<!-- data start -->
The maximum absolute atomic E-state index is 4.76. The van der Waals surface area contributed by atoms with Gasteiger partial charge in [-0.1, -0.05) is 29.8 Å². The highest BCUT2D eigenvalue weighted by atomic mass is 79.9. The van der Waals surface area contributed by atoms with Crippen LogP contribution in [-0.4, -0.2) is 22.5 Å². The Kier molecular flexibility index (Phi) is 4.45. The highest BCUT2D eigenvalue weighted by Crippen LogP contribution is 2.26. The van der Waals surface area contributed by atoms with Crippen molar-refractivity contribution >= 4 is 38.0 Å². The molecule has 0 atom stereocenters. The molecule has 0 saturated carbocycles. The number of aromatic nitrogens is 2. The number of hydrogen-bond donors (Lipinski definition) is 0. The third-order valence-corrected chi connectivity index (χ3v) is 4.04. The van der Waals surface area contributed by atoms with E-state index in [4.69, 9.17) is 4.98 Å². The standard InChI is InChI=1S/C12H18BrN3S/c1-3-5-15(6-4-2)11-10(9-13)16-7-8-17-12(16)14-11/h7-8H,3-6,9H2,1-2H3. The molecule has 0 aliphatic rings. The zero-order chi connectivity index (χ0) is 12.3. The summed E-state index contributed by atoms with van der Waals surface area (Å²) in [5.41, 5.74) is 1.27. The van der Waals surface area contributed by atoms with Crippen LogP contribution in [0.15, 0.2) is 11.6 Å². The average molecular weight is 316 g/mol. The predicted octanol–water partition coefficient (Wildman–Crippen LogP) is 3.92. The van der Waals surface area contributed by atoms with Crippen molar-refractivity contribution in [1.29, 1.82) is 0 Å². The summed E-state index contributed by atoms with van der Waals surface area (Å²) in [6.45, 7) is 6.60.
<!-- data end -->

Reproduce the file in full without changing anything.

The maximum absolute atomic E-state index is 4.76. The van der Waals surface area contributed by atoms with Gasteiger partial charge in [-0.1, -0.05) is 29.8 Å². The highest BCUT2D eigenvalue weighted by atomic mass is 79.9. The van der Waals surface area contributed by atoms with Crippen LogP contribution in [-0.4, -0.2) is 22.5 Å². The Kier molecular flexibility index (Phi) is 4.45. The highest BCUT2D eigenvalue weighted by Crippen LogP contribution is 2.26. The van der Waals surface area contributed by atoms with Crippen molar-refractivity contribution >= 4 is 38.0 Å². The molecule has 0 atom stereocenters. The molecule has 0 saturated carbocycles. The number of aromatic nitrogens is 2. The number of hydrogen-bond donors (Lipinski definition) is 0. The third-order valence-corrected chi connectivity index (χ3v) is 4.04. The van der Waals surface area contributed by atoms with E-state index in [4.69, 9.17) is 4.98 Å². The standard InChI is InChI=1S/C12H18BrN3S/c1-3-5-15(6-4-2)11-10(9-13)16-7-8-17-12(16)14-11/h7-8H,3-6,9H2,1-2H3. The molecule has 0 aliphatic rings. The zero-order chi connectivity index (χ0) is 12.3. The summed E-state index contributed by atoms with van der Waals surface area (Å²) in [5.41, 5.74) is 1.27. The van der Waals surface area contributed by atoms with Crippen LogP contribution in [0.15, 0.2) is 11.6 Å². The average molecular weight is 316 g/mol. The predicted octanol–water partition coefficient (Wildman–Crippen LogP) is 3.92. The van der Waals surface area contributed by atoms with Crippen molar-refractivity contribution in [1.29, 1.82) is 0 Å². The summed E-state index contributed by atoms with van der Waals surface area (Å²) in [6.45, 7) is 6.60.